Q. What compelled you to choose and settle on the genre you now write in?

VC.  I, and, maybe, most writers, tend to circle around the same themes no matter what we’re writing. For example, there’s a scene in Orchid Child that first appeared in my memoir, A Lethal Inheritance. It’s a traumatic childhood memory I’ve carried forever about finding my father passed out in our flooding basement. In the memoir I told it in the voice of my seven-year-old self as best as I could recall. In the novel, this same memory is shared by my protagonist Kate, a brilliant neuroscientist with serious Daddy issues. As Orchid Child opens, Kate has lost her job in the wake of an affair with her married lab director. Later, Kate tells her drunken dad story to Ryan, a work colleague and her soon to be love interest, who responds empathetically. Indeed, Ryan’s availability for relationship tests Kate’s predilection for doomed affairs. Like all unrecovered sex and love addicts with Daddy issues, Kate—like me for much of my adult life—resists a healthy relationship with an available man.

Suffice to say, I’ve struggled with this issue in therapy for decades but, oddly. it was only after I went to the bottom of it in fiction that I finally felt done. So, for me writing this novel has had a profoundly healing effect. I’m also gratified when I hear from readers who email to say that reading Kate’s story has helped them process their own issues. It’s also a lot of fun to make up stuff after spending decades adhering to the facts.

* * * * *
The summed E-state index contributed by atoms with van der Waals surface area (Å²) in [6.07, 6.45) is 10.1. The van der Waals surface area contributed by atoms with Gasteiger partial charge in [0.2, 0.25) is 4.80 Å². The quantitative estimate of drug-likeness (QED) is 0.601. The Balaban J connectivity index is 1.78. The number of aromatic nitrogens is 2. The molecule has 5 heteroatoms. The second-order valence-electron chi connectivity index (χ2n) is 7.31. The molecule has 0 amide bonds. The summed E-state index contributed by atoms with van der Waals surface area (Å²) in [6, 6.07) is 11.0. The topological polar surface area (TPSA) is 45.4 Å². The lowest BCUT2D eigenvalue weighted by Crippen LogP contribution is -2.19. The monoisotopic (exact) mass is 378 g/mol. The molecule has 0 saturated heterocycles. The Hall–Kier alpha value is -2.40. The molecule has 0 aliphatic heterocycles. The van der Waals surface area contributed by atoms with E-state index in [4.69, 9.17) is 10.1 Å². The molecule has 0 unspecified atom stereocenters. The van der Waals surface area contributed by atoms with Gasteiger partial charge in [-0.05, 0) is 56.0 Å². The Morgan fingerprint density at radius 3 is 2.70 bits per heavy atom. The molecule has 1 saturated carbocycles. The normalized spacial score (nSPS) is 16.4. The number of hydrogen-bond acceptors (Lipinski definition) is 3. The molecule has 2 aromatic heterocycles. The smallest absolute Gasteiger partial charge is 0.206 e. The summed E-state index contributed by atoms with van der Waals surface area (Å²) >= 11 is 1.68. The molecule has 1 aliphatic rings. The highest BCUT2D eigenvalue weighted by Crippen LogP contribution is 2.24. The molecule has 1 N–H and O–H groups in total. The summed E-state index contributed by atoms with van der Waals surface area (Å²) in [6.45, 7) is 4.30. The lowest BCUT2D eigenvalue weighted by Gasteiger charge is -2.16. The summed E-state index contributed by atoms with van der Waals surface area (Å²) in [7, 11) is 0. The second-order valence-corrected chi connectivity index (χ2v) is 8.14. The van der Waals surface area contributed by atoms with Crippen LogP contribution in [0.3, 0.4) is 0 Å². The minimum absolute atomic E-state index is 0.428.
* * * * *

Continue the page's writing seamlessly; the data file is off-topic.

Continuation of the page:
Q. Do you have pets? Tell us about them and their names.

A. Now that I’m living on my own, I relish the company of my two, four-year-old Maine Coon sisters. Venus is the wary, mischievous one, while Queen Luna is the epitome of sweetness and calm who believes I exist solely to meet her needs.

Join us next week for the conclusion. Did you miss Part 1?
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 June: Laila Ibrahim

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Interview with H.W. “Buzz” Bernard, author of Down a Dark Road

TS. “Buzz” Bernard is a best-selling, award-winning novelist. His debut novel, EYEWALL, which one reviewer called a “perfect summer beach read,” was published in May 2011 and went on to become a number-one bestseller in Amazon’s Kindle Store. In 2020, Buzz switched from writing suspense/thriller novels to WWII historical fiction. 
Buzz’s fourth WWII historical fiction novel, DOWN A DARK ROAD, is scheduled to be released on May 9th.
Before becoming a novelist, Buzz worked at The Weather Channel as a senior meteorologist for thirteen years. Prior to that, he served as a weather officer in the U.S. Air Force for over three decades. He attained the rank of colonel and received, among other awards, the Legion of Merit. Although a native Oregonian, Buzz lived for 35 years in Atlanta, and now resides in Kennewick, Washington, with his wife Barbara and their fuzzy Shih Tzu, Stormy . . . who doesn’t live up to his name.